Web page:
Wildlife experts have a mystery on their hands and they are turning to the public for help.
Backyard birds are dying and the cause remains unknown. The impacted birds show symptoms including neurological distress, lethargy as well as apparent blindness with eyes that are infected.
The mystery disease first appeared around April or May and is not contained to one geographic area with reports in the Mid-Atlantic states as well as the Midwest including here in Ohio. The mystery disease is also impacting a wide ranging number of birds among them: blue jays, European starlings, American robins, northern cardinals, grackles, house finches, house sparrows and Carolina chickadees and wrens.
Wildlife experts want people to remove their bird feeders and bird baths to help eliminate opportunities for multiple species and large numbers of birds to gather-potentially increasing the spread of whatever is making the birds sick.
This can be a tough recommendation for bird lovers and bird watchers. Sales of bird feed and feeders went up during 2020 as people turned to nature as the rest of our recreational outlets closed during the pandemic. This recommendation is expected to remain in place for the forseeable future until experts better understand what is causing the birds to get sick and die.
If it all sounds a little similar to what we all went through in 2020 and the coronavirus pandemic, that comparison in not lost on wildlife experts.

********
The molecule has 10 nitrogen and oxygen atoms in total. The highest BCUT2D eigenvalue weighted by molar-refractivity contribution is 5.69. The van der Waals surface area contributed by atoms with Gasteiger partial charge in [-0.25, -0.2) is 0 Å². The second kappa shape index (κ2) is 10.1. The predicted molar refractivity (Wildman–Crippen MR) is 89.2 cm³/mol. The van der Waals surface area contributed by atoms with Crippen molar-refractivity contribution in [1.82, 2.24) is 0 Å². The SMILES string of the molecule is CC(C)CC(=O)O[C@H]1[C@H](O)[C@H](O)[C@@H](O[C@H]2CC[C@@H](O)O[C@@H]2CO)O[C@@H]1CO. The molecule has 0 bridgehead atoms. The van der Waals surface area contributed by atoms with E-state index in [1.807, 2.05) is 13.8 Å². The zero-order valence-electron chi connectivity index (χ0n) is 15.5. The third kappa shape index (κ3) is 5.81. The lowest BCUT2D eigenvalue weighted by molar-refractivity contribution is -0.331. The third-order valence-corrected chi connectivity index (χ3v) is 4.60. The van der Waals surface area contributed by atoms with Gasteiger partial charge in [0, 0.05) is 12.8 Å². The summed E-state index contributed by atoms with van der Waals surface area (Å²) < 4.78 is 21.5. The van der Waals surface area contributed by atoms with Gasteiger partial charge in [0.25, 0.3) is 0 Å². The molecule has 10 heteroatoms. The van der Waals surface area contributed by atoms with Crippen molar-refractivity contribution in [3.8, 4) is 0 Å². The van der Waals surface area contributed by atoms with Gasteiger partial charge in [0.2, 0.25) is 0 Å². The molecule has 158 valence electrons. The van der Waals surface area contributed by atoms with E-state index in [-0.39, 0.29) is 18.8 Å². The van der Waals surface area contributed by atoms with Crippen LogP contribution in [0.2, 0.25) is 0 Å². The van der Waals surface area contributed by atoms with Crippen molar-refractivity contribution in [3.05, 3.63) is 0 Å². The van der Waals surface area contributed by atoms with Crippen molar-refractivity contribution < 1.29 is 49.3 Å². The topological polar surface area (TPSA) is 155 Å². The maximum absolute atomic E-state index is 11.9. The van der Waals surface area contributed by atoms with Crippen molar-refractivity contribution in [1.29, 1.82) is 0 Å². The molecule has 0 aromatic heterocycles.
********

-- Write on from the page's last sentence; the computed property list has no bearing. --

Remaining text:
Stormy Gibson, Interim Executive Director of the Ohio Wildlife Center, says that testing on known potential causes for the disease have come back negative and that this appears to be something new.
While the number of backyard birds impacted is numerous, Gibson says to date water fowl, raptors, and hummingbirds have not been impacted..
This is an event that is being studied in real time and it will take the help of the public in order for wildlife experts to get a full picture of the mortality event.
That's where the role of "citizen scientists" is important says Brian Evans, PhD., an ornithologist at the Smithsonian Migratory Bird Center.
The Migratory Bird Center has created a form for people to fill out to report a dead bird or one exhibiting some of the symptoms associated with the mystery disease.
By filling out the form, Evans says the public can help create a fuller picture of the extent of this mortality event.
Also on today's show, an interview with Peter Cannellos, the author of "The Great Dissenter: The Story of John Marshall Harlan, America's Judicial Hero."
Stormy Gibson, Interim Executive Director, Ohio Wildlife Center
Brian Evans, Ph.D., Ornithologist, Smithsonian Migratory Bird Center
Peter Cannellos, Author, "The Great Dissenter: The Story of John Marshall Harlan, America's Judicial Hero"
David C. Barnett, Senior Arts Reporter, Ideastream Public Media
Laura Kepley, Artistic Director, Cleveland Play House